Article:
In the summer of my second year at rabbinic school I spent a week volunteering at the North London Hospice as part of my pastoral training. The hospice, unexpectedly, was a truly inspiring place. I watched as volunteers, nurses and doctors brought honour and dignity to the final weeks of peoples’ lives. The hospice was a place of care and compassion, a haven for people who were ill and suffering. There was no trepidation about coming into contact with people who were sick, no shadow hang over the place, and everyone was treated as independent adults.
One of the most striking experiences came on the final day when I joined a social worker on her visits to people who were not full time patients in the hospice. At the first old age home we visited, a carer met with us and said to us in a whisper: “she has cancer”. This woman could not bring herself to say the ‘c-word’ out loud, as though the word itself were a threatening disease. It was in stark contrast to the hospice itself, where all diseases, illnesses and ailments were spoken of in normal tones. The patient and the disease were not feared, they were treated.
A disease may not be contagious, but people may still be fearful of the patient, not just the word. In this week’s Torah portion the people are commanded: ‘take out off the camp every leper, and every one who has a bodily discharge, and whoever is defiled by the dead … that they defile not their camps’ (Numbers 5:2-3). In this context the leper, suffering from a disease is expelled from the camp – not necessarily the best way to encourage a full recovery.
Leprosy, bodily discharge and contact with the dead may appear as three unrelated occurrences. When viewing this Biblical commandment, we have to recognise that these three situations are related to impurity. All of these conditions would cause a person to be ritually impure and therefore spread this impurity. It is not a reference to leprosy as a disease; it is considering leprosy solely as an impurity.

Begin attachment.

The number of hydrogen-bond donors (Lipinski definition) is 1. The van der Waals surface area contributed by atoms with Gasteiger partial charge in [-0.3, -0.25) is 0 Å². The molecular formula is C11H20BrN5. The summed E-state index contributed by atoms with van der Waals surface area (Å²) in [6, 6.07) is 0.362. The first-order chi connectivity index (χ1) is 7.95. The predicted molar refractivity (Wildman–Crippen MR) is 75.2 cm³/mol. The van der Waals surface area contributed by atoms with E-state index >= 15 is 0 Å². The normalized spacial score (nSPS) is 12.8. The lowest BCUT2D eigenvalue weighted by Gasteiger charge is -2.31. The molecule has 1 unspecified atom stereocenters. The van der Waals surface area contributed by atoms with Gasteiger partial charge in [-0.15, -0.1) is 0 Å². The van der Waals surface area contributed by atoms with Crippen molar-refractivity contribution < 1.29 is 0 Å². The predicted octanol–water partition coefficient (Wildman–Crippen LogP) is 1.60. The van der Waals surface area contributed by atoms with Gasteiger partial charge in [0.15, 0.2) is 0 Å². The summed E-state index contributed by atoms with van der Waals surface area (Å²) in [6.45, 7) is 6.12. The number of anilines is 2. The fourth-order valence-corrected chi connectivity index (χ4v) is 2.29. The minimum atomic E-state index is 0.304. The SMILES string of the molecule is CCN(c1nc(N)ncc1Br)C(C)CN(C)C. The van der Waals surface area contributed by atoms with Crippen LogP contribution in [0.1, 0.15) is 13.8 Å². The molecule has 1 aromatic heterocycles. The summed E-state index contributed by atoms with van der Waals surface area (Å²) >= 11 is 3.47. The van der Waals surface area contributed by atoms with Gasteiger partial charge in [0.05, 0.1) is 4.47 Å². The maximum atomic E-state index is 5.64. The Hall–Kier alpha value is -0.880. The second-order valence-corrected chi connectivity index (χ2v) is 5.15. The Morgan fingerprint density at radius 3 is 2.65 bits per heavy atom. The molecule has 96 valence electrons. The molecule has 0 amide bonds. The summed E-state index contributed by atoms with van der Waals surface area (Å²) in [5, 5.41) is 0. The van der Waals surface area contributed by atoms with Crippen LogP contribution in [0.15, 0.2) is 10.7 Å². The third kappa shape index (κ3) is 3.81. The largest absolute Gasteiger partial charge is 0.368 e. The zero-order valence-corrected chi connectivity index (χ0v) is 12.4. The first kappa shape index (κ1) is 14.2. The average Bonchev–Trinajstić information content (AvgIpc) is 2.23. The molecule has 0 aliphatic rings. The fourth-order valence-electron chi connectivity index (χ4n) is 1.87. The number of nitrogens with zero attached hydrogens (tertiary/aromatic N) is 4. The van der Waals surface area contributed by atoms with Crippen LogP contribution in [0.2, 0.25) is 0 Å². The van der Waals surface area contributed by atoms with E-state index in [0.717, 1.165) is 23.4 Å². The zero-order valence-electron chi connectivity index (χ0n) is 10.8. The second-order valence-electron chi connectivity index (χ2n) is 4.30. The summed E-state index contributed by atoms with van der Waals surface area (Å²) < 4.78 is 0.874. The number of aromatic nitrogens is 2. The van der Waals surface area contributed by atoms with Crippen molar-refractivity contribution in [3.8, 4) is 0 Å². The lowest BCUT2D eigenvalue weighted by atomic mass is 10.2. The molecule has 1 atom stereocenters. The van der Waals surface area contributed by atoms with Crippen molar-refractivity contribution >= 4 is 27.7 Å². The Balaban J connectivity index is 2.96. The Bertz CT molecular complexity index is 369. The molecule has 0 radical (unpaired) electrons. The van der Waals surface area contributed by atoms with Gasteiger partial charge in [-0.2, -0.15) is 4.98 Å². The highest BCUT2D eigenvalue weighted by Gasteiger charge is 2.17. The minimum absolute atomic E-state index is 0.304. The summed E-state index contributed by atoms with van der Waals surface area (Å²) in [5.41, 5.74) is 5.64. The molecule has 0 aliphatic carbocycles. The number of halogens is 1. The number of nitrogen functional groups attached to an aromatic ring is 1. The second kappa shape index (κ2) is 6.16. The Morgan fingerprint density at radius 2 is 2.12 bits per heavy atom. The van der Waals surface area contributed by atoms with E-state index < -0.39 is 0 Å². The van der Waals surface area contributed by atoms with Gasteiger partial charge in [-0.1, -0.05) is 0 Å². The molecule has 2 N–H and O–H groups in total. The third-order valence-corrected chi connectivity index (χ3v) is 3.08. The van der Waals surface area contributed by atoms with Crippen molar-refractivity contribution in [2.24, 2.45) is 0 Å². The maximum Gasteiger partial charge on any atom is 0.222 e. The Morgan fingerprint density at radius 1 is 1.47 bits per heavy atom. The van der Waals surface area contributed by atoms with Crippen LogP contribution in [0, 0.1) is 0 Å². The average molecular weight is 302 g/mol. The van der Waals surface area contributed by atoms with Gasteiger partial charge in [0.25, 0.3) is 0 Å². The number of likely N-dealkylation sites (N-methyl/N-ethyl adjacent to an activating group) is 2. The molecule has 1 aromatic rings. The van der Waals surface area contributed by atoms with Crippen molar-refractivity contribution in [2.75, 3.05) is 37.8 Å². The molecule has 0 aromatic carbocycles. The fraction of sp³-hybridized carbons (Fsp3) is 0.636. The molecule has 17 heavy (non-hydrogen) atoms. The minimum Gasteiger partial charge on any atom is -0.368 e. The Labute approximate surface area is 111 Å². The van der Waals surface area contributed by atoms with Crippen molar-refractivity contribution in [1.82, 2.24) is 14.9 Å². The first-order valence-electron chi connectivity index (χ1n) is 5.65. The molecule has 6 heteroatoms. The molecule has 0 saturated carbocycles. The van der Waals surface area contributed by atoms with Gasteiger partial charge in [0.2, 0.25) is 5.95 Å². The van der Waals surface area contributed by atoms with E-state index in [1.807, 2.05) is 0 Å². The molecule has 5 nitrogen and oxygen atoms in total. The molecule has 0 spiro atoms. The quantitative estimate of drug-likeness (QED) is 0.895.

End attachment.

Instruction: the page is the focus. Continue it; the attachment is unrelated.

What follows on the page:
When considering leprosy as a disease we have other obligations for the way in which we treat the sick. The Siddur, combining Mishnah Peah 1:1 and Shabbat 127a, states: ‘These are the things whose interest we enjoy in this world, while the capital remains for us in the world to come … visiting the sick’. This command is so important that we are rewarded for it twice – once in this world and once in the world to come.
Our Torah portion tells us to expel the leper from the camp, while we are rewarded for visiting the sick. Although they seem to contradict each other, they can function together. The law concerning leprosy refers to a disease which was considered to be a ritual impurity and transmissible. We need to be cautious about contagious diseases, but we must still visit the sick. Our visits, treating the patient with honour and dignity, can help to bring healing and comfort. We cannot and must not simply send them out off the camp to be forgotten and ignored.
The hospice taught me an important lesson about not allowing my fears of an illness or disease to effect the way that I treat the patient.
The law concerning leprosy was about ritual purity, which related to service in the Temple. We must consider that being fit to serve in the Temple was not just about external purity, but also about internal purity – the way we behave. Visiting the sick is a way of elevating our internal purity, and acting in a holy way, fitting of service for the Temple.